Tips for Supporting Someone Toward Addiction Recovery

Addiction Recovery

There is strength in supporting each other through difficult moments in life. Recovering from addiction is one of those challenging times. Anyone can become a victim of addiction. But, pulling back from it and reclaiming your life takes strength. Recovery is not easy. There are good days and bad days. Some days are so bad that going back to substances seems like the only option. If you know someone who is trying to turn a new leaf in life, support them.

Human beings are resilient, and a little support can make the journey even more manageable. So, remember to exercise patience and empathy on your part. A recovering addict is already in a vulnerable position. Anything you do or say will leave a lasting impression. So, no matter what you do, make sure you’re supporting them. Here’s how you can help someone towards recovery:

1. Get Them into Rehab

Rehab centers are all about helping people find their balance again. Their primary purpose is to help people live a life without substance abuse. Recovery is a multidimensional process. There is more to cutting off all sources of substances. Rehab centers know how to administer care. You may be out of your expertise if you attempt to detox yourself. With minimal research, you can match to an appropriate center. With minimal research, you can match to an appropriate center. For instance, if you live in Florida, you can choose The Palm Beach Institute for addiction treatment. You can check out their facilities and admit your friend into them. Never attempt a recovery process without checking someone into rehab first.

2. Stage an Intervention

It is not unusual for people who are addicts to have struggling relationships. Addiction can lead to massive neglect. They may have children and family members who suffered because of addiction. However, don’t jump into it headfirst. Start by talking to the person you’re trying to help. Get their perspective on how they want to approach their family.

Similarly, talk to the family. Some family members want nothing to do with the person anymore. It would help if you respected everyone’s boundaries. But, those family members who agree but have no idea how to approach the recovering person help them. You may stage an intervention to help people connect. Repairing relationships can lead to positive reinforcement.

3. Expect Difficulties

You should help someone with a realistic mindset. In an ideal world, you would administer care, and the person would get better. However, the reality is far from idealism. The person you’re trying to help may not respond immediately. They may show resistance and reject your help.

In some cases, the person may feel too embarrassed to see a professional. There will be days when the person refuses to believe they have a problem. Your wellbeing matters as well. Don’t forget to look after your emotional and mental wellbeing as you administer care. If you feel like pulling back and putting some distance, you’re allowed to do so.

4. Take Them to a Doctor

A person who is in recovery will need to see a doctor. A doctor can inform them about their physical and mental status. They can also let you know if their body is in good shape or needs help. Long-term substance abuse can damage the liver and even if they have an infection. People with addiction generally have poor health. It is the lack of care and neglect on their part. Some may even have poor oral hygiene. Discolored hair, nails, and rotting teeth are possible. A doctor can also prescribe the kind of medication someone in recovery can take. These medicines are safe to use and will not cause addiction.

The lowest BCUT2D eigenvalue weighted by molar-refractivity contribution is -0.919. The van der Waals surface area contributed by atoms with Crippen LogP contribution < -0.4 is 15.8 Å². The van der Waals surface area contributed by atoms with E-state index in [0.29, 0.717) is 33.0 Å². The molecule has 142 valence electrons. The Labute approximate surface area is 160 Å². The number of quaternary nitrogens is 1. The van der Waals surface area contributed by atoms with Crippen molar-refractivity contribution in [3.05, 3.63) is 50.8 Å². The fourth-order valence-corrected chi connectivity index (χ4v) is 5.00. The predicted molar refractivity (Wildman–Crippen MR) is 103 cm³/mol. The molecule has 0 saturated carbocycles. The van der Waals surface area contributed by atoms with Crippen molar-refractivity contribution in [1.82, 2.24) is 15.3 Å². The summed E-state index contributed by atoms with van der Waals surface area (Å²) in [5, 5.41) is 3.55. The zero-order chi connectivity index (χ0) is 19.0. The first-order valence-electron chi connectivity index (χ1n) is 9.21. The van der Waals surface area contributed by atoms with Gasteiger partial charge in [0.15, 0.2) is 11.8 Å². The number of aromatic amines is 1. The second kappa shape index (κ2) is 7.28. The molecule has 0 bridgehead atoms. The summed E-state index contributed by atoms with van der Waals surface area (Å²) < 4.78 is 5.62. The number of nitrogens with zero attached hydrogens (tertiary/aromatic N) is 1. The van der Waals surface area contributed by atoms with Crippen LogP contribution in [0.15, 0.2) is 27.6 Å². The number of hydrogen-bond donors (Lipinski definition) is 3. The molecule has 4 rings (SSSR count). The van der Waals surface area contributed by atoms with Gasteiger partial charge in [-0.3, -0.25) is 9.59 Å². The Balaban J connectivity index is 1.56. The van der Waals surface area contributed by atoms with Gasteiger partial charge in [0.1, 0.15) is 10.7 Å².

5. Keep Them Away from Substances

Recovering addicts may not give up substances right away, even if they just got back from rehab. There is always a chance of relapse happening. Therefore it is essential to monitor how the recovering person spends their leisure time. You can try and keep them away from bars. You can also prevent them from attending gatherings that serve alcohol. If the occasion is inevitable like a wedding, accompany them. You can also minimize hiding spaces in their house. Please don’t allow them to go out and take substances inside.

6. Look Into Online Therapy

While you may take the person to physical therapy, online therapy is far better. The person can engage with their therapist in the comfort of their house. Therapists have a wide range of skills to help recovering addicts. They use different techniques such as cognitive-behavioral therapy (CBT) and even motivational intervention. Their purpose is to help a person in recovery restructure their thoughts. Motivation is also necessary because it is not easy to come to terms with addiction. A therapist wouldn’t want the person to feel ashamed and hide behind their addiction as they make progress,

Wrap up

It is always nice to help someone. However, some cases of help need more resilience and willpower from you. Addictions are complex. If you want to help someone out of a habit, you will need tips. You can prepare yourself for denial and a rejection of your advances. But that shouldn’t falter you. Life without substances is hard, so the person may need time to accept help. It would help if you tried connecting them to rehab and a good doctor. Their families are a sound support system. Try getting them on board. You may need to monitor the person for a while. There will come a time where your efforts pay off, and the person does well without substances.

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